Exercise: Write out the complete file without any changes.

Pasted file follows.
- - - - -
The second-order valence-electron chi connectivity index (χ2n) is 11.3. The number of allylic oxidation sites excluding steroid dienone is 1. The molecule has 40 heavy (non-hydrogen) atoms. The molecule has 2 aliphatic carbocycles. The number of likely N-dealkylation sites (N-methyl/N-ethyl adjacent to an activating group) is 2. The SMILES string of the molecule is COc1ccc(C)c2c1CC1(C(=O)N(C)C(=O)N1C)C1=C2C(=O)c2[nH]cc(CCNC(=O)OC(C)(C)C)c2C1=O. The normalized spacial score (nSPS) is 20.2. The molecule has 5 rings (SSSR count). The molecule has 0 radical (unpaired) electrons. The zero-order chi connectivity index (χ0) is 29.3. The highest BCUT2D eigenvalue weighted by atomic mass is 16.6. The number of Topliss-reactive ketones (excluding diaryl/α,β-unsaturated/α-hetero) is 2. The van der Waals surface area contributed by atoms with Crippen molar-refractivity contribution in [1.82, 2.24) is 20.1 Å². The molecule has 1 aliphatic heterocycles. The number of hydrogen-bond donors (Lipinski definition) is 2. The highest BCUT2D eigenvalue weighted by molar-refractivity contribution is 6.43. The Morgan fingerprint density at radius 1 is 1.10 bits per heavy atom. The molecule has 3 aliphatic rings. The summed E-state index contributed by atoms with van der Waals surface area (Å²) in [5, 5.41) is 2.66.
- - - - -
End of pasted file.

The second-order valence-electron chi connectivity index (χ2n) is 11.3. The number of allylic oxidation sites excluding steroid dienone is 1. The molecule has 40 heavy (non-hydrogen) atoms. The molecule has 2 aliphatic carbocycles. The number of likely N-dealkylation sites (N-methyl/N-ethyl adjacent to an activating group) is 2. The SMILES string of the molecule is COc1ccc(C)c2c1CC1(C(=O)N(C)C(=O)N1C)C1=C2C(=O)c2[nH]cc(CCNC(=O)OC(C)(C)C)c2C1=O. The normalized spacial score (nSPS) is 20.2. The molecule has 5 rings (SSSR count). The molecule has 0 radical (unpaired) electrons. The zero-order chi connectivity index (χ0) is 29.3. The highest BCUT2D eigenvalue weighted by atomic mass is 16.6. The number of Topliss-reactive ketones (excluding diaryl/α,β-unsaturated/α-hetero) is 2. The van der Waals surface area contributed by atoms with Crippen molar-refractivity contribution in [1.82, 2.24) is 20.1 Å². The molecule has 1 aliphatic heterocycles. The number of hydrogen-bond donors (Lipinski definition) is 2. The highest BCUT2D eigenvalue weighted by molar-refractivity contribution is 6.43. The Morgan fingerprint density at radius 1 is 1.10 bits per heavy atom. The molecule has 3 aliphatic rings. The summed E-state index contributed by atoms with van der Waals surface area (Å²) in [5, 5.41) is 2.66.